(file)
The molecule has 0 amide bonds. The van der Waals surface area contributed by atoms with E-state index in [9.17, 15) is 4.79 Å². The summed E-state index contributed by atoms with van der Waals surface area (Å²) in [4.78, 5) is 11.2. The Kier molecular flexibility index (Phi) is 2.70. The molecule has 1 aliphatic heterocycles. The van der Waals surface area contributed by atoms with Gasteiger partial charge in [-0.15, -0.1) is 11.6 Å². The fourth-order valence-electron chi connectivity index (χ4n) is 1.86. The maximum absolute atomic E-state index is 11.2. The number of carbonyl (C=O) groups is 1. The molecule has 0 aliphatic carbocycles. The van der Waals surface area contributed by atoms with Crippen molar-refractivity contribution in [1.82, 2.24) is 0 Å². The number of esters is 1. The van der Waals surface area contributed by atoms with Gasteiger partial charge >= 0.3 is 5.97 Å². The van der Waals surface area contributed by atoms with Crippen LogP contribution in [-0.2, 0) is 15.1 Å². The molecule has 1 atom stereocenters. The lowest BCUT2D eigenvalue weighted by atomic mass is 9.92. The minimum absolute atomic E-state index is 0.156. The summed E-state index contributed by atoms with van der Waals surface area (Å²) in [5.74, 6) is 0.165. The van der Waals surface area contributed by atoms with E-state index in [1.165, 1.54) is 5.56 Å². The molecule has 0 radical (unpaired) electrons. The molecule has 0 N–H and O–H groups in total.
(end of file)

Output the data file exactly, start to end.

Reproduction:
The molecule has 0 amide bonds. The van der Waals surface area contributed by atoms with E-state index in [9.17, 15) is 4.79 Å². The summed E-state index contributed by atoms with van der Waals surface area (Å²) in [4.78, 5) is 11.2. The Kier molecular flexibility index (Phi) is 2.70. The molecule has 1 aliphatic heterocycles. The van der Waals surface area contributed by atoms with Gasteiger partial charge in [-0.15, -0.1) is 11.6 Å². The fourth-order valence-electron chi connectivity index (χ4n) is 1.86. The maximum absolute atomic E-state index is 11.2. The number of carbonyl (C=O) groups is 1. The molecule has 0 aliphatic carbocycles. The van der Waals surface area contributed by atoms with Crippen molar-refractivity contribution in [1.82, 2.24) is 0 Å². The number of esters is 1. The van der Waals surface area contributed by atoms with Gasteiger partial charge >= 0.3 is 5.97 Å². The van der Waals surface area contributed by atoms with Crippen LogP contribution in [-0.2, 0) is 15.1 Å². The molecule has 1 atom stereocenters. The lowest BCUT2D eigenvalue weighted by atomic mass is 9.92. The minimum absolute atomic E-state index is 0.156. The summed E-state index contributed by atoms with van der Waals surface area (Å²) in [5.74, 6) is 0.165. The van der Waals surface area contributed by atoms with E-state index in [1.165, 1.54) is 5.56 Å². The molecule has 0 radical (unpaired) electrons. The molecule has 0 N–H and O–H groups in total.